Post-war career and commands
Upon his return from Korea, Forrest was posted to Fort Jackson, South Carolina in 1951 as a company commander with the 8th Infantry Division and the 28th Infantry Division in Germany, Fort Leavenworth, Kansas and the University of Wisconsin–Madison, where he earned a master's degree in journalism. He completed the Infantry Advanced Course, Ranger, Airborne and other schools, was assigned to the Pentagon, and graduated from the Army War College.
In 1967 Forrest took command of the 3rd Battalion 187th Infantry Regiment of the 101st Airborne Division at Fort Campbell, Kentucky. His unit was mobilized to maintain order during the August 1967 riots in Detroit, Michigan. He later took the battalion to Vietnam, where in two tours of duty he earned a second Combat Infantryman Badge; and awarded a third Silver Star, the Legion of Merit, four Bronze Stars for Valor, and four Air Medals for Valor. After the Tet Offensive of 1968, General William Westmoreland awarded Forrest's unit the Valorous Unit Award and Meritorious Unit Citation.
After his Vietnam tours of duty in 1971, Forrest was assigned to the 2nd Armored Division, Fort Hood, Texas as commander of 1st Brigade and Support Command, then chief of staff. From 1976 to 1978 he was commanding general of the 4th Infantry Division at Fort Carson, Colorado. In 1979 he took command of First United States Army at Fort Meade, Maryland and led the military's response and logistical support during the 1980 Cuban refugee crisis. His final assignment in July 1981 was as Deputy Commander-in-Chief, U.S. Army Europe at Heidelberg, Germany where he retired after 33 years of active duty on August 11, 1983.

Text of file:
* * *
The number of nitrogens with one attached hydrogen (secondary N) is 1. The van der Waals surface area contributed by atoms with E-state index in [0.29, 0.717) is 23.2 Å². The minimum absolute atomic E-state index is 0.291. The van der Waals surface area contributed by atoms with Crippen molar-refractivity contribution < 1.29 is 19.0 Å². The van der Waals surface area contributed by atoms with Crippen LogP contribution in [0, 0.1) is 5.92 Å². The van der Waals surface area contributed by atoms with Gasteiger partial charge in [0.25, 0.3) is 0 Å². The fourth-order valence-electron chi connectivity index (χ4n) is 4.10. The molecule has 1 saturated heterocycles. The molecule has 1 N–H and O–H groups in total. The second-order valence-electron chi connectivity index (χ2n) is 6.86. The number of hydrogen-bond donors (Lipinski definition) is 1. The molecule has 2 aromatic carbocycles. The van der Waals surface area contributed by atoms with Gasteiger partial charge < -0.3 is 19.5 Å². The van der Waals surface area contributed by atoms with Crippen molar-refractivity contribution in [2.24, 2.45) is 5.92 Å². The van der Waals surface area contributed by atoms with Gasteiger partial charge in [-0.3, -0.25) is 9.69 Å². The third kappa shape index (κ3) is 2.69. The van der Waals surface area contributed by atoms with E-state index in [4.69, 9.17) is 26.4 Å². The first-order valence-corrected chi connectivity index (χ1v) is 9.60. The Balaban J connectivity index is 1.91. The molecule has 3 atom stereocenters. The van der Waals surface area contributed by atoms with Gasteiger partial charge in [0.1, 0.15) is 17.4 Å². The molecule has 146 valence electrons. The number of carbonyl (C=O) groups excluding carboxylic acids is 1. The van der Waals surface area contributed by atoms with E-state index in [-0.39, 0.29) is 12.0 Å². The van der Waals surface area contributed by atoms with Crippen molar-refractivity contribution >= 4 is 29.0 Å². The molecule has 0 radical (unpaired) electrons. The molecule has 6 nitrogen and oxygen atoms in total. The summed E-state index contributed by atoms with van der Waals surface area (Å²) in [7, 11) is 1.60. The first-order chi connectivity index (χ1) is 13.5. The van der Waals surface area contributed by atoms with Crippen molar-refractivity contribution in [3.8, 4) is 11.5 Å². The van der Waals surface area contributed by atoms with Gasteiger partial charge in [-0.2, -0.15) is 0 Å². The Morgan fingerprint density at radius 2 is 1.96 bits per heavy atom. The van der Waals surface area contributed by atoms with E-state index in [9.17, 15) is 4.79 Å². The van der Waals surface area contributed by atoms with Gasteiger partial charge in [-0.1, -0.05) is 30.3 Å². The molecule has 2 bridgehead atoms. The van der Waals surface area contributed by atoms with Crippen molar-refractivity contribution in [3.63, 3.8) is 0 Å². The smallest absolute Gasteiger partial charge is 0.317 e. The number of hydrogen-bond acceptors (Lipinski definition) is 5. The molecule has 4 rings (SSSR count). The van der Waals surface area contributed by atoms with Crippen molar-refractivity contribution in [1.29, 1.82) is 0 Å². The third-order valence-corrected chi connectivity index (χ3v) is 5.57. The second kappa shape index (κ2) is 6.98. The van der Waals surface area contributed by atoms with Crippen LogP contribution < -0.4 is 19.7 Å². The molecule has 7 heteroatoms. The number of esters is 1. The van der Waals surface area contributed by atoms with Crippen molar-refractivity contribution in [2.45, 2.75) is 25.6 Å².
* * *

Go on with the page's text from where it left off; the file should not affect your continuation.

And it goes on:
Awards and decorations
|Combat Infantryman Badge (two awards)|
|Senior Parachutist Badge|
|Army Staff Identification Badge|
|Silver Star with two bronze oak leaf clusters|
|Legion of Merit|
|Bronze Star with "V" device and three oak leaf clusters|
|Air Medal with V device and bronze award numeral 4|
|Army Commendation Medal with oak leaf cluster|
|Purple Heart with oak leaf cluster|
|Valorous Unit Award|
|Meritorious Unit Commendation|
|World War II Victory Medal|
|Army of Occupation Medal|
|National Defense Service Medal with oak leaf cluster|
|Korean Service Medal with one bronze service star|
|Vietnam Service Medal with service star|
|Republic of Korea Presidential Unit Citation|
|United Nations Korea Medal|
|Vietnam Campaign Medal|
Post-Army career and retirement
In retirement, Forrest moved to Colorado Springs, Colorado and plunged into civic affairs, winning election to the city council. As the first executive director of the U.S. Space Foundation, Forrest was a proponent of the Star Wars space defense initiative of the Reagan Administration. He died May 27, 1997 at age 69, following a series of strokes. In 1998, the Forrest Fitness Center at Fort Carson was dedicated and named in his honor. Forrest was buried at Evergreen Cemetery in Colorado Springs.
- Ray, Max (1980). The History of the First United States Army From 1918 to 1980. Fort Meade MD: First United States Army. pp. 134, 137.